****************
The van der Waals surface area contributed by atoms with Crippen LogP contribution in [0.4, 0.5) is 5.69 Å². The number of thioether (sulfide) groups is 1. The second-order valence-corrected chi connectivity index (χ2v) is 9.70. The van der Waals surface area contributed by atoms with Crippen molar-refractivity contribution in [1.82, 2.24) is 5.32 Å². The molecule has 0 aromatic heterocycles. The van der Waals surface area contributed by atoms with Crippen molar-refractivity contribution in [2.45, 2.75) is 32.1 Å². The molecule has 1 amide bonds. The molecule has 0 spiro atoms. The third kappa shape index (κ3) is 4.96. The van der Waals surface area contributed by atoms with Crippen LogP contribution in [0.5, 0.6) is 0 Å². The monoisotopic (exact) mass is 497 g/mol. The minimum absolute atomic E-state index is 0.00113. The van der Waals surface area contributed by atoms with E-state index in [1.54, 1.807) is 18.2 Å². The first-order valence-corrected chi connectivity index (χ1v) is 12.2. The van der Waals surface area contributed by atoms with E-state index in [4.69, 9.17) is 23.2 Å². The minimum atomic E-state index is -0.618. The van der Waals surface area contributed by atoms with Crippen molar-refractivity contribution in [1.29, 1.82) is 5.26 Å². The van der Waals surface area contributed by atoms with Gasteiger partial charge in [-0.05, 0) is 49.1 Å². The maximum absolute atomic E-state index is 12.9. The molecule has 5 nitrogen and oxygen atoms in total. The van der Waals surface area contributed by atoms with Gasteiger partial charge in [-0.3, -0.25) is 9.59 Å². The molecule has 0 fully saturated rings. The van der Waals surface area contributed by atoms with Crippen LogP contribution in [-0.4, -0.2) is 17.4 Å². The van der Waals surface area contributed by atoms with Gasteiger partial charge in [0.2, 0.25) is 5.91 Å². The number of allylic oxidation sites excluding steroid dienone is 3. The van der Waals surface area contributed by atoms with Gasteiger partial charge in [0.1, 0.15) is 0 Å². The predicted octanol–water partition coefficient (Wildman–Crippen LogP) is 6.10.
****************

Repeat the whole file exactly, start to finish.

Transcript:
The van der Waals surface area contributed by atoms with Crippen LogP contribution in [0.4, 0.5) is 5.69 Å². The number of thioether (sulfide) groups is 1. The second-order valence-corrected chi connectivity index (χ2v) is 9.70. The van der Waals surface area contributed by atoms with Crippen molar-refractivity contribution in [1.82, 2.24) is 5.32 Å². The molecule has 0 aromatic heterocycles. The van der Waals surface area contributed by atoms with Crippen molar-refractivity contribution in [2.45, 2.75) is 32.1 Å². The molecule has 1 amide bonds. The molecule has 0 spiro atoms. The third kappa shape index (κ3) is 4.96. The van der Waals surface area contributed by atoms with Crippen LogP contribution in [0.5, 0.6) is 0 Å². The monoisotopic (exact) mass is 497 g/mol. The minimum absolute atomic E-state index is 0.00113. The van der Waals surface area contributed by atoms with E-state index in [1.54, 1.807) is 18.2 Å². The first-order valence-corrected chi connectivity index (χ1v) is 12.2. The van der Waals surface area contributed by atoms with E-state index in [4.69, 9.17) is 23.2 Å². The minimum atomic E-state index is -0.618. The van der Waals surface area contributed by atoms with Crippen molar-refractivity contribution in [1.29, 1.82) is 5.26 Å². The van der Waals surface area contributed by atoms with Gasteiger partial charge in [-0.05, 0) is 49.1 Å². The maximum absolute atomic E-state index is 12.9. The molecule has 5 nitrogen and oxygen atoms in total. The van der Waals surface area contributed by atoms with Gasteiger partial charge in [-0.3, -0.25) is 9.59 Å². The molecule has 0 fully saturated rings. The van der Waals surface area contributed by atoms with Crippen LogP contribution in [-0.4, -0.2) is 17.4 Å². The van der Waals surface area contributed by atoms with Gasteiger partial charge in [0.2, 0.25) is 5.91 Å². The number of allylic oxidation sites excluding steroid dienone is 3. The van der Waals surface area contributed by atoms with Gasteiger partial charge in [0.1, 0.15) is 0 Å². The predicted octanol–water partition coefficient (Wildman–Crippen LogP) is 6.10.